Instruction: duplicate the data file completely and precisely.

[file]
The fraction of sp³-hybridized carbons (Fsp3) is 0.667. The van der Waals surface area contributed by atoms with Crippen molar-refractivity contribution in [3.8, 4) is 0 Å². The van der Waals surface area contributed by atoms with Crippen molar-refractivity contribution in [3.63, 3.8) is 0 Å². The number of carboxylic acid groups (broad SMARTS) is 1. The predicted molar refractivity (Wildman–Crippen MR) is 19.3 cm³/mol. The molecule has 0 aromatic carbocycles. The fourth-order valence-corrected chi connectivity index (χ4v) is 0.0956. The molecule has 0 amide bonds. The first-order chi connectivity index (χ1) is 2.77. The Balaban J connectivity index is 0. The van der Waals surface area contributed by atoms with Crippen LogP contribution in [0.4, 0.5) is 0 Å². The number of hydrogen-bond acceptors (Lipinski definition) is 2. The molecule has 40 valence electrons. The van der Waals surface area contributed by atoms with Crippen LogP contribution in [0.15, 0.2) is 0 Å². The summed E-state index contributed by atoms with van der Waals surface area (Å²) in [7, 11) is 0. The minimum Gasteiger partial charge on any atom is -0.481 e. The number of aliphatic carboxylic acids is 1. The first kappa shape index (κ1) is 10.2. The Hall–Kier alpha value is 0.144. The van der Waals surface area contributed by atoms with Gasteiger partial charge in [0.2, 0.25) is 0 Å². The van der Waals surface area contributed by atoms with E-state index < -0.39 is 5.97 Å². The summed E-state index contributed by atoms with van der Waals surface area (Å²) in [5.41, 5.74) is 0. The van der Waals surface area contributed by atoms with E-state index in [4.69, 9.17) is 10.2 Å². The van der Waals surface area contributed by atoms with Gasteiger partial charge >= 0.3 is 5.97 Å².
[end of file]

The fraction of sp³-hybridized carbons (Fsp3) is 0.667. The van der Waals surface area contributed by atoms with Crippen molar-refractivity contribution in [3.8, 4) is 0 Å². The van der Waals surface area contributed by atoms with Crippen molar-refractivity contribution in [3.63, 3.8) is 0 Å². The number of carboxylic acid groups (broad SMARTS) is 1. The predicted molar refractivity (Wildman–Crippen MR) is 19.3 cm³/mol. The molecule has 0 aromatic carbocycles. The fourth-order valence-corrected chi connectivity index (χ4v) is 0.0956. The molecule has 0 amide bonds. The first-order chi connectivity index (χ1) is 2.77. The Balaban J connectivity index is 0. The van der Waals surface area contributed by atoms with Crippen LogP contribution in [0.4, 0.5) is 0 Å². The number of hydrogen-bond acceptors (Lipinski definition) is 2. The molecule has 40 valence electrons. The van der Waals surface area contributed by atoms with Crippen LogP contribution in [0.15, 0.2) is 0 Å². The summed E-state index contributed by atoms with van der Waals surface area (Å²) in [7, 11) is 0. The minimum Gasteiger partial charge on any atom is -0.481 e. The number of aliphatic carboxylic acids is 1. The first kappa shape index (κ1) is 10.2. The Hall–Kier alpha value is 0.144. The van der Waals surface area contributed by atoms with Gasteiger partial charge in [0.2, 0.25) is 0 Å². The van der Waals surface area contributed by atoms with E-state index < -0.39 is 5.97 Å². The summed E-state index contributed by atoms with van der Waals surface area (Å²) in [5.41, 5.74) is 0. The van der Waals surface area contributed by atoms with E-state index in [4.69, 9.17) is 10.2 Å². The van der Waals surface area contributed by atoms with Gasteiger partial charge >= 0.3 is 5.97 Å².